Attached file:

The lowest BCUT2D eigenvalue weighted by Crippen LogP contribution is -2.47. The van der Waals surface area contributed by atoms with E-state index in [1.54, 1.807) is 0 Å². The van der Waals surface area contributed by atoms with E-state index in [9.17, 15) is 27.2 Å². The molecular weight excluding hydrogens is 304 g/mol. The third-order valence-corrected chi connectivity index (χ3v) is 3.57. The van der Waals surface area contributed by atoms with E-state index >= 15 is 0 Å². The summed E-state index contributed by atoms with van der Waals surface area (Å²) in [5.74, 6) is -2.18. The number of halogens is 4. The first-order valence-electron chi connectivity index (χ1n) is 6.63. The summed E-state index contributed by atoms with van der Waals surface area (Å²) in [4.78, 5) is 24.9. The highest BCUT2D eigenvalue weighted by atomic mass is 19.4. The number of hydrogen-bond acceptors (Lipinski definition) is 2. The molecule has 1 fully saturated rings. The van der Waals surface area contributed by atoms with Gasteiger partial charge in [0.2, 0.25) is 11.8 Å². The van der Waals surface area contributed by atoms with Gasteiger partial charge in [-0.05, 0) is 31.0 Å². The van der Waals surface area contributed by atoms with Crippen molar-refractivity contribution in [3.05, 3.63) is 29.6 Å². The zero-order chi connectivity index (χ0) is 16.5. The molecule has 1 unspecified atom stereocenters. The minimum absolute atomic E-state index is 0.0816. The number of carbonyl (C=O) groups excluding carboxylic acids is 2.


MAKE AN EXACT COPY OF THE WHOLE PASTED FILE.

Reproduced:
The lowest BCUT2D eigenvalue weighted by Crippen LogP contribution is -2.47. The van der Waals surface area contributed by atoms with E-state index in [1.54, 1.807) is 0 Å². The van der Waals surface area contributed by atoms with E-state index in [9.17, 15) is 27.2 Å². The molecular weight excluding hydrogens is 304 g/mol. The third-order valence-corrected chi connectivity index (χ3v) is 3.57. The van der Waals surface area contributed by atoms with E-state index >= 15 is 0 Å². The summed E-state index contributed by atoms with van der Waals surface area (Å²) in [5.74, 6) is -2.18. The number of halogens is 4. The first-order valence-electron chi connectivity index (χ1n) is 6.63. The summed E-state index contributed by atoms with van der Waals surface area (Å²) in [4.78, 5) is 24.9. The highest BCUT2D eigenvalue weighted by atomic mass is 19.4. The number of hydrogen-bond acceptors (Lipinski definition) is 2. The molecule has 1 fully saturated rings. The van der Waals surface area contributed by atoms with Gasteiger partial charge in [0.2, 0.25) is 11.8 Å². The van der Waals surface area contributed by atoms with Gasteiger partial charge in [-0.05, 0) is 31.0 Å². The van der Waals surface area contributed by atoms with Crippen molar-refractivity contribution in [3.05, 3.63) is 29.6 Å². The zero-order chi connectivity index (χ0) is 16.5. The molecule has 1 unspecified atom stereocenters. The minimum absolute atomic E-state index is 0.0816. The number of carbonyl (C=O) groups excluding carboxylic acids is 2.